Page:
Tuesday, December 16, 2008

Home values seen losing over $2 trillion during 2008

Home values seen losing over $2 trillion during 2008

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Homes in the United States have lost trillions of dollars in value during 2008, with nearly 11.7 million American households now owing more on their mortgage than their homes are worth, real estate website Zillow.com said on Monday.

U.S. homes are set to lose well over $2 trillion in value during 2008, according to an analysis of recent Zillow Real Estate Market Reports.

Home values declined 8.4 percent year-over-year during the first three quarters of this year, compared to the same period in 2007, the reports showed.

U.S. home values lost $1.9 trillion from the first of the year through the end of the third quarter, and will probably fall further in the fourth quarter. One in seven of all homeowners, or 14.3 percent, were "underwater" by the end of the third quarter, the reports showed.

"This year marked the acceleration of the market correction, and is likely to end with the eighth consecutive quarter of declines in home values," Dr. Stan Humphries, Zillow's vice president of data and analytics, said in a statement.

"In general, homeowners in most areas we cover are struggling with foreclosures pouring into the market, large amounts of negative equity and dropping home values. On the positive side, in the third quarter, some markets - particularly those hit hardest in the downturn - showed smaller year-over-year declines than in the prior quarter," he said.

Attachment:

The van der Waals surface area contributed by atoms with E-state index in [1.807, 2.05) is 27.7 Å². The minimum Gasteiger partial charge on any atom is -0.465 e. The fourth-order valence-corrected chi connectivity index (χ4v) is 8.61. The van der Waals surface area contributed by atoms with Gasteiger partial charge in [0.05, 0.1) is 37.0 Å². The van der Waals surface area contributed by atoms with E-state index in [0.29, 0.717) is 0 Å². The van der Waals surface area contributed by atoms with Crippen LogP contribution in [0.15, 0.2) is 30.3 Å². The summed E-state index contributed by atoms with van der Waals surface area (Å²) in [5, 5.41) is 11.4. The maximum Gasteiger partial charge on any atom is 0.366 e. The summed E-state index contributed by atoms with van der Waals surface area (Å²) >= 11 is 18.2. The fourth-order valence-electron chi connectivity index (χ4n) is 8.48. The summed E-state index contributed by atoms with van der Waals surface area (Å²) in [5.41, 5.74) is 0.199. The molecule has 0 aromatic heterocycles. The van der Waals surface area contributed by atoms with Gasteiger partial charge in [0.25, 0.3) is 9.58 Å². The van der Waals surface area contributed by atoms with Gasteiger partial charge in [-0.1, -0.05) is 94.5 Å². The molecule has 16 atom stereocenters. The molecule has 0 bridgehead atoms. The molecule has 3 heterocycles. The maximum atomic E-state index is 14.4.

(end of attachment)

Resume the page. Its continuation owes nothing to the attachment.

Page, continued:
"Our optimism here, though, must be tempered by the knowledge that the larger economic problems that emerged in the fourth quarter will likely further challenge the real estate market," he said.

The U.S. housing market is suffering the worst downturn since the Great Depression as a huge supply of unsold homes, tighter lending standards and record foreclosures push down home prices.

Thirty of the 163 metropolitan statistical areas, or MSAs, covered in the Zillow Real Estate Market Reports showed gains in the Zillow Home Value Index, or median value of all homes in the area, over the first three quarters of the year, with the Jacksonville, North Carolina region seeing year-over-year appreciation of 4.9 percent. The change in value was calculated by averaging the year-over-year change in each of the first three quarters of the year, the reports showed.

The U.S. housing market, with falling prices, rising foreclosures, and large numbers of "underwater" mortgages, remains the largest unresolved issue for the global economy.

The Stockton, California region fared the worst in the first three quarters of 2008, with home values sliding 32.3 percent year-over-year. The Merced, California area followed with home values declining 31.2 percent year-over-year in the first three quarters of 2008, the reports showed.

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